Column: CEO Learnings
J.W. (Terry) Freiberg, social psychologist turned lawyer, explores what St. Teresa of Calcutta (Mother Teresa) called “The most terrible poverty” in his trilogy of books on loneliness –
- Four Seasons of Loneliness: A Lawyer’s Case Stories (2016),
- Growing Up Lonely: Disconnection and Misconnection in the Lives of our Children (2019),
- Surrounded by Others and Yet So Alone: A Lawyer’s Case Stories of Love, Loneliness, and Litigation (2020).
Loneliness and the feeling of being unwanted has grown significantly over the past 50 years and is pervasive in today’s culture.
“It is one of the greatest public health crises of our time,” states Freiberg and others. The University of Chicago claims it is lethal. The chronically lonely are significantly more likely to become diabetic, have sleep disorders, develop high blood pressure, acquire Alzheimer’s, and have poorly functioning immune systems.
In 1970, only 17% of us lived alone. Now it is estimated that one third of all American adults live alone, eat alone, and sleep alone, with 44 million Americans over the age of 45 suffering from chronic loneliness as measured by the UCLA Loneliness Scale.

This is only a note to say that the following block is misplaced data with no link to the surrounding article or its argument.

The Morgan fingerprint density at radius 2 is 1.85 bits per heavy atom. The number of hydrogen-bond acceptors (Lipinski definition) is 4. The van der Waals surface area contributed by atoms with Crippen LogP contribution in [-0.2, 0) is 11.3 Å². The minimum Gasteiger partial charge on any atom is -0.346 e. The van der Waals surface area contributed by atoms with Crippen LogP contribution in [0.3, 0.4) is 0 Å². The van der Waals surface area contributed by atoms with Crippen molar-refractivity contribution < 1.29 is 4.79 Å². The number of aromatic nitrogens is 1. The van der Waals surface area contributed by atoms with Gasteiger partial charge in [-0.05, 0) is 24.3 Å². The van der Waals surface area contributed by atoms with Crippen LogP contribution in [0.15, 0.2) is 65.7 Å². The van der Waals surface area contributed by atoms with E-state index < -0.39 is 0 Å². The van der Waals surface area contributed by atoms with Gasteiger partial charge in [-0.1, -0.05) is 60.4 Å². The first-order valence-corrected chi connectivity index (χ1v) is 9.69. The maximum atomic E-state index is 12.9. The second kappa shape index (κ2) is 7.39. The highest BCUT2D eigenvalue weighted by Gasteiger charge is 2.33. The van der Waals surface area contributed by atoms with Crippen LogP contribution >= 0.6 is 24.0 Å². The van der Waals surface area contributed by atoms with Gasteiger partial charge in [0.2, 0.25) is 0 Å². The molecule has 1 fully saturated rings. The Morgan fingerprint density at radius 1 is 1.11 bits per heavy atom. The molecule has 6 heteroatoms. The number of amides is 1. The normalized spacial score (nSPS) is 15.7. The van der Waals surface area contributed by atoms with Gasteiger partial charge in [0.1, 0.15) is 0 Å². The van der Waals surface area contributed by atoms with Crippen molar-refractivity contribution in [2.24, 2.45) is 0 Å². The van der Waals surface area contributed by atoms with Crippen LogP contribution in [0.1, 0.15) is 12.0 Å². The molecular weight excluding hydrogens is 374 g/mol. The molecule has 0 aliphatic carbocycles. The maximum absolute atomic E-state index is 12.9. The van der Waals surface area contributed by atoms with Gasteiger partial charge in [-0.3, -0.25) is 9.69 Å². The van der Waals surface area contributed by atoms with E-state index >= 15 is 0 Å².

One in four Americans report that they spoke with no one about something important to them in the last six months.
Crisis of loneliness
This crisis of loneliness is a plague rooted in post-communal urban life. Our culture is characterized by the breakdown of the family, a significant rise in single parent families, eradication of multi-generational families, the uprooting of family and friends due to geographic dislocation, the vanishing of traditional communities, modern day employment with long commutes and workdays, social media cancellation and isolation, the hook-up culture, and a general lack of commitment to responsible behavior which engenders trust and love.
Older people no longer live in an extended family, providing childcare for grandchildren; they wait for death living in institutions that specialize in housing what becomes the terminally lonely.
Most recently, loneliness has been exacerbated by coronavirus pandemic. The social disruption it caused has hit people in new way as students, employees, and those in residential care facilities were being disconnected from their family, friends, co-workers, and social life. Isolation rooted in quarantines and lockdowns cut across all age groups, ethnicities, and income levels.